Debt and recovery from the economic impacts of COVID-19 dominate the agenda of the upcoming Pacific Islands Forum Economic Ministers Meeting (FEMM).

Denton Rarawa, Senior Economic Adviser at the Pacific Islands Forum Secretariat, told reporters on Tuesday, “Generally, the focus of this year’s FEMM meeting, as you may appreciate, is mainly on the Covid-19 pandemic, not so much on the impacts but we’re moving from the impacts to recovery efforts,” Mr. Rarawa said.

This will be the second year that the FEMM meeting will be held virtually. It will be held on July 13 and 14.

Rarawa also said that during the meeting a regional initiative paper will be presented to the Economic Ministers.

In 2020, the Forum Economic Ministers established a Covid-19 Economic Recovery Task Force to come up with strategies to address the pandemic. They will be presented at the meeting this year.

Another big issue that the forum will tackle is debt which in some countries have ballooned because of COVID-19, as nations dealt with falling revenues and the need to provide financial support for unprecedented numbers of people.

As a result, Rarawa said, Pacific Island countries have incurred a new additional debt of $1.6 billion,

“So the debt issue is a major issue for the region and also because of the vulnerability to climate change and natural disasters. You know when disasters happen, governments are forced to borrow to fund rehabilitation and reconstruction,” Mr. Rarawa said.

“So the Covid-19 and our continuing vulnerability to natural disasters has ensured that debt levels of the region are very high,” he added.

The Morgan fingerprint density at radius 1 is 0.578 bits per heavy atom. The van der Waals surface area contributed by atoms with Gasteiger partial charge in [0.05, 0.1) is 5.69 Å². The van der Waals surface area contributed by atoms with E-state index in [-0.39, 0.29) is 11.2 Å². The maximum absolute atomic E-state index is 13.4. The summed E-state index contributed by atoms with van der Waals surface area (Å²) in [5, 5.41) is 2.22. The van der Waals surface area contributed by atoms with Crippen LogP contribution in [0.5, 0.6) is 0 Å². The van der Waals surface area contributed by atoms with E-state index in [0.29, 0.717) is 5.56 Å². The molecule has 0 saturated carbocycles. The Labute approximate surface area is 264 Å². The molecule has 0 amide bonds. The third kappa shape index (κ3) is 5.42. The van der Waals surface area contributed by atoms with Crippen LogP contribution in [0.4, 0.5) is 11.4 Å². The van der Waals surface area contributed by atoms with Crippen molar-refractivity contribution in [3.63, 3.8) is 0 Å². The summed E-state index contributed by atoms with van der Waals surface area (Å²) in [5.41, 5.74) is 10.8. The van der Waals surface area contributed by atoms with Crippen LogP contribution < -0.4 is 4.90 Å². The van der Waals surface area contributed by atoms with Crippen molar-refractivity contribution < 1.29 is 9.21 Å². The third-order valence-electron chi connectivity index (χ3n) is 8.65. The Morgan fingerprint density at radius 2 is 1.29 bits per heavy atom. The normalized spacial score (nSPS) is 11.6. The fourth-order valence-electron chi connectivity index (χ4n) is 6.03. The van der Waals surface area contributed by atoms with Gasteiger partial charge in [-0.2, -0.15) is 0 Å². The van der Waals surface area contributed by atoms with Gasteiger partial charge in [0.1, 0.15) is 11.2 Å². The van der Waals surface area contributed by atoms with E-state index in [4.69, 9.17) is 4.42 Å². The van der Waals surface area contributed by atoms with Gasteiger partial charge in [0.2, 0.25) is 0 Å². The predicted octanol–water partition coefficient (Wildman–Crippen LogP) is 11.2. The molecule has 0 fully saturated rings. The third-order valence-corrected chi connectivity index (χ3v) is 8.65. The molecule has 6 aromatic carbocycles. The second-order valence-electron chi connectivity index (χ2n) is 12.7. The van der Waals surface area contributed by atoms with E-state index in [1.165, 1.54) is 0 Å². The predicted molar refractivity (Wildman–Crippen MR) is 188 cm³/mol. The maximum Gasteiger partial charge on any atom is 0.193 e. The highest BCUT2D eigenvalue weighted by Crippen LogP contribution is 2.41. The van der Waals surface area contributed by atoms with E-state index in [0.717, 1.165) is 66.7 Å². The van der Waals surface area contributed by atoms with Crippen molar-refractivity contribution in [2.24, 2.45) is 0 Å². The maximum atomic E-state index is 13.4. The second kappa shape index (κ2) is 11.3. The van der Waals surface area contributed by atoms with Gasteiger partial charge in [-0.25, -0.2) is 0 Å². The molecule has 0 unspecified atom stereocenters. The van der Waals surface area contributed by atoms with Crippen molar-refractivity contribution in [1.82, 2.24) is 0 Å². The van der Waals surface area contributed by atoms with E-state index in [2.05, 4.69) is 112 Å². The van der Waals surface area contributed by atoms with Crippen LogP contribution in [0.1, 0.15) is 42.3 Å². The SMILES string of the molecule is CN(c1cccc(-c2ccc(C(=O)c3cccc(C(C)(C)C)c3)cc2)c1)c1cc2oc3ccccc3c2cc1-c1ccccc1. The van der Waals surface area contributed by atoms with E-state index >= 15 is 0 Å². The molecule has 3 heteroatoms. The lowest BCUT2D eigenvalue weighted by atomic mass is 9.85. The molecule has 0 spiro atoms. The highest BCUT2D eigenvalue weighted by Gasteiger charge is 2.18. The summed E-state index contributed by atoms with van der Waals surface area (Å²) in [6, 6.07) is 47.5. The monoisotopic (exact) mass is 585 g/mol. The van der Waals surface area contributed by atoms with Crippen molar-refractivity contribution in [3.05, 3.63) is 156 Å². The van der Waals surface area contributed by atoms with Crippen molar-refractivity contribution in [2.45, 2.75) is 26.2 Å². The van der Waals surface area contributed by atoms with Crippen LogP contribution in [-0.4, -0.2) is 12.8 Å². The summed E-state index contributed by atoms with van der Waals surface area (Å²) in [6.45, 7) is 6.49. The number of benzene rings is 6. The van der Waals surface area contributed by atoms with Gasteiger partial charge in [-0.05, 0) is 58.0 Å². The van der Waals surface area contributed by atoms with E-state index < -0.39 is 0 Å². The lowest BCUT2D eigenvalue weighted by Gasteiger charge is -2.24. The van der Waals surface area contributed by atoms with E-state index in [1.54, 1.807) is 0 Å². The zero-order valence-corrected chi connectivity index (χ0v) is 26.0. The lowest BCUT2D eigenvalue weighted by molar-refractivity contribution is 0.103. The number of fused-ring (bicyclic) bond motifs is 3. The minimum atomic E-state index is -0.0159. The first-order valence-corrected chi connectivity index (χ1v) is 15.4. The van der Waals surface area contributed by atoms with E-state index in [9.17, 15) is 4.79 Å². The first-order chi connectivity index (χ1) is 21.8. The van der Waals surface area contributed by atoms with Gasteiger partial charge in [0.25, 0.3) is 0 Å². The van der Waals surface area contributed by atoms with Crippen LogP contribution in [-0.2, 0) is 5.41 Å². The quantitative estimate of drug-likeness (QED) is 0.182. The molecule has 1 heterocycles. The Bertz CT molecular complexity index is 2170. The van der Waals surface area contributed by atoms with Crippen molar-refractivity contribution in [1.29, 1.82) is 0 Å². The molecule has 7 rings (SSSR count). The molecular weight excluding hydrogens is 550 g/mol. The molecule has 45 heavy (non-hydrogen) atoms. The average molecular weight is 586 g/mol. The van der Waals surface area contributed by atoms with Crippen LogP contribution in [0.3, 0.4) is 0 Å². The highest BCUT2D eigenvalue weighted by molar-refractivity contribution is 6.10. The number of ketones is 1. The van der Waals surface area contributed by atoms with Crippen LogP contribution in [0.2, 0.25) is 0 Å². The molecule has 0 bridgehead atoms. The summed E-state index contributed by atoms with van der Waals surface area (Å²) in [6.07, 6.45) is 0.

Maureen Penjueli, Coordinator of the Pacific Network on Globalisation, said the region should be focused on economic recovery, and how countries are forced to take on new debt to fund their recovery efforts.

“I think that there needs to be a lot of attention being paid to debt specifically and this big push for countries to take up more and more loans, particularly infrastructure-based loans,”

The debt crisis was already brewing in many countries in the Pacific before COVID-19, she said.

“There are some really critical situations for countries like Vanuatu, Tonga and Samoa and Fiji because of the maturity of loans specifically with China.  There have been some grace periods but there is very little articulation, at least from our governments at this stage, on whether they will be asking for debt forgiveness or debt cancellation. And I think that this is quite critical.”

Palau, a tourism-dependent nation, had loans taken out from Asian Development Bank for economic recovery.

Ms. Penjureli said economic recovery cannot be based on more debts.

“We’ve got to position ourselves that any kind of economic recovery, its basis cannot be for more and more debt in our region because that would just bite all of our generations to come on the basis of recovery.”

“Is recovery going to be on more and more loans? And I think that’s quite critical as a regional agenda”, she added,

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